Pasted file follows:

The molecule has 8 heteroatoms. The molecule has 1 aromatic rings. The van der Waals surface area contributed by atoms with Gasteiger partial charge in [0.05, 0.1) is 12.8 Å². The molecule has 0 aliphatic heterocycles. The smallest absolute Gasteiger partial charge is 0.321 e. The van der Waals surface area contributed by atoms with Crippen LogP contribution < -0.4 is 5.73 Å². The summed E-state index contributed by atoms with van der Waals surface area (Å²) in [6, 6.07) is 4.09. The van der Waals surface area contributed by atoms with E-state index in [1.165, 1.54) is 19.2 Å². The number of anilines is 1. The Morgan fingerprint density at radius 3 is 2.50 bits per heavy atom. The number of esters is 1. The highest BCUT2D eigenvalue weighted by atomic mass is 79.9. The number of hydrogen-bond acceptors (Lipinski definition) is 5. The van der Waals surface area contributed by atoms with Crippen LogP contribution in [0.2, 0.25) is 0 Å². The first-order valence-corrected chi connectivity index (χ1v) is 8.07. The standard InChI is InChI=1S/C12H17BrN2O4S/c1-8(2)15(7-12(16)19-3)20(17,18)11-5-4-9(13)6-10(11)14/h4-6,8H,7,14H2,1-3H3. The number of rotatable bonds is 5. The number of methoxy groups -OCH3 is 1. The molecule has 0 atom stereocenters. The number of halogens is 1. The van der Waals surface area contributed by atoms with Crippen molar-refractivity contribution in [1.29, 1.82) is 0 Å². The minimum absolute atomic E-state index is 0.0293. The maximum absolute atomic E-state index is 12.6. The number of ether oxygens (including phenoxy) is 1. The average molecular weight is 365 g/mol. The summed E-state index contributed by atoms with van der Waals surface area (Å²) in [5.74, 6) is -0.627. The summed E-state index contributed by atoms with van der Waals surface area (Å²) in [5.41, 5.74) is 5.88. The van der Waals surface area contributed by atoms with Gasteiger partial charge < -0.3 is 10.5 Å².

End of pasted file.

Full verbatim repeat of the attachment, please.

The molecule has 8 heteroatoms. The molecule has 1 aromatic rings. The van der Waals surface area contributed by atoms with Gasteiger partial charge in [0.05, 0.1) is 12.8 Å². The molecule has 0 aliphatic heterocycles. The smallest absolute Gasteiger partial charge is 0.321 e. The van der Waals surface area contributed by atoms with Crippen LogP contribution < -0.4 is 5.73 Å². The summed E-state index contributed by atoms with van der Waals surface area (Å²) in [6, 6.07) is 4.09. The van der Waals surface area contributed by atoms with E-state index in [1.165, 1.54) is 19.2 Å². The number of anilines is 1. The Morgan fingerprint density at radius 3 is 2.50 bits per heavy atom. The number of esters is 1. The highest BCUT2D eigenvalue weighted by atomic mass is 79.9. The number of hydrogen-bond acceptors (Lipinski definition) is 5. The van der Waals surface area contributed by atoms with Crippen LogP contribution in [0.2, 0.25) is 0 Å². The first-order valence-corrected chi connectivity index (χ1v) is 8.07. The standard InChI is InChI=1S/C12H17BrN2O4S/c1-8(2)15(7-12(16)19-3)20(17,18)11-5-4-9(13)6-10(11)14/h4-6,8H,7,14H2,1-3H3. The number of rotatable bonds is 5. The number of methoxy groups -OCH3 is 1. The molecule has 0 atom stereocenters. The number of halogens is 1. The van der Waals surface area contributed by atoms with Crippen molar-refractivity contribution in [1.29, 1.82) is 0 Å². The minimum absolute atomic E-state index is 0.0293. The maximum absolute atomic E-state index is 12.6. The number of ether oxygens (including phenoxy) is 1. The average molecular weight is 365 g/mol. The summed E-state index contributed by atoms with van der Waals surface area (Å²) in [5.74, 6) is -0.627. The summed E-state index contributed by atoms with van der Waals surface area (Å²) in [5.41, 5.74) is 5.88. The van der Waals surface area contributed by atoms with Gasteiger partial charge < -0.3 is 10.5 Å².